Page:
With the slogan of “Not your fucking body, not your fucking business,” dykes from all over gathered at Bryant Park on June 24 to participate in the 31st annual NYC Dyke March, which proceeded along Fifth Avenue to Washington Square Park. This year’s Dyke March was a protest against anti-trans and anti-reproductive health policies in response to a political climate that has witnessed an onslaught of transphobic legislation and the Supreme Court’s evisceration of abortion rights.
Dykes across New York City seized on these issues of bodily autonomy and spilled their outrage into the streets. Signs emphasized trans equality and liberation, stressed empowerment at a time when others “divide and conquer,” underscored a message of “sisters not cisters,” and called to “make Sappho proud.” Pride celebrities like Mary Magdalene and “Orange is the New Black” star Lea DeLaria made appearances at the Dyke March.
The Dyke March tends to draw large crowds, culminating in a massive group of dykes taking over Bryant Park, Fifth Avenue, and then, finally, Washington Square Park, dancing, chanting, and singing creative songs like “The Dykes Go Marching In.”
Jac Grady, one of the members of the committee organizing this year’s march, live streamed and photographed the march from the front. It was their first year on the committee, which they described as “non-hierarchical.” They specifically work on the subcommittees of accessibility, outreach, and community expectations.
“Every year we pick a theme, which was ‘Dykes for bodily autonomy’ this year, and that really resonated because it’s everything,” Grady said. “It’s the anti-trans legislation, it’s reproductive justice, it’s the fact that it just became an executable offense to be gay in Uganda,” Grady said. They also brought up the issues surrounding bodily autonomy in relation to COVID and police-related violence and deadly violence against Black people.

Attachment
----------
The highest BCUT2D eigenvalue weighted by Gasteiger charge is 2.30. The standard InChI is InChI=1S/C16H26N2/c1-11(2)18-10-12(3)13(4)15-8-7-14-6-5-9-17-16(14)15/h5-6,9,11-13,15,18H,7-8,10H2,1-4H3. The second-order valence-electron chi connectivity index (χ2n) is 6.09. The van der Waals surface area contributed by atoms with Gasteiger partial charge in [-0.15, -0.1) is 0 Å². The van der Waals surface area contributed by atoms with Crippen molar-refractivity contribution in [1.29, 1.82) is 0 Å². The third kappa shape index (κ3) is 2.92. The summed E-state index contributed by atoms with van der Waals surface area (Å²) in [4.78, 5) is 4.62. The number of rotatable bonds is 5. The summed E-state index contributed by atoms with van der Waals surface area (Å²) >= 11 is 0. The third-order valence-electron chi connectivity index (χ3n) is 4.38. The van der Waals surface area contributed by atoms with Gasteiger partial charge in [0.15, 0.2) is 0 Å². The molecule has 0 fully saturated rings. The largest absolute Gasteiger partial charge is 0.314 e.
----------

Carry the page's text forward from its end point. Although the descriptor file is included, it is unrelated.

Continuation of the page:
Despite, or perhaps in spite of, the issues, harmful rhetoric, and dangers being posed against queer individuals — and in this case, dykes — the Dyke March was an incredible success “because it is a protest and not a parade,” Grady added.
“Pride is so important when we also create spaces to be able to express anger and hold space for that,” Grady said. “To have community with other dykes, that isn’t just corporate. It was incredible, seeing a lot of youth and joy. People feeling safe compared to other years.”
The protest carried into Washington Square Park and into the fountain, along the streets and then poured into local restaurants and bars.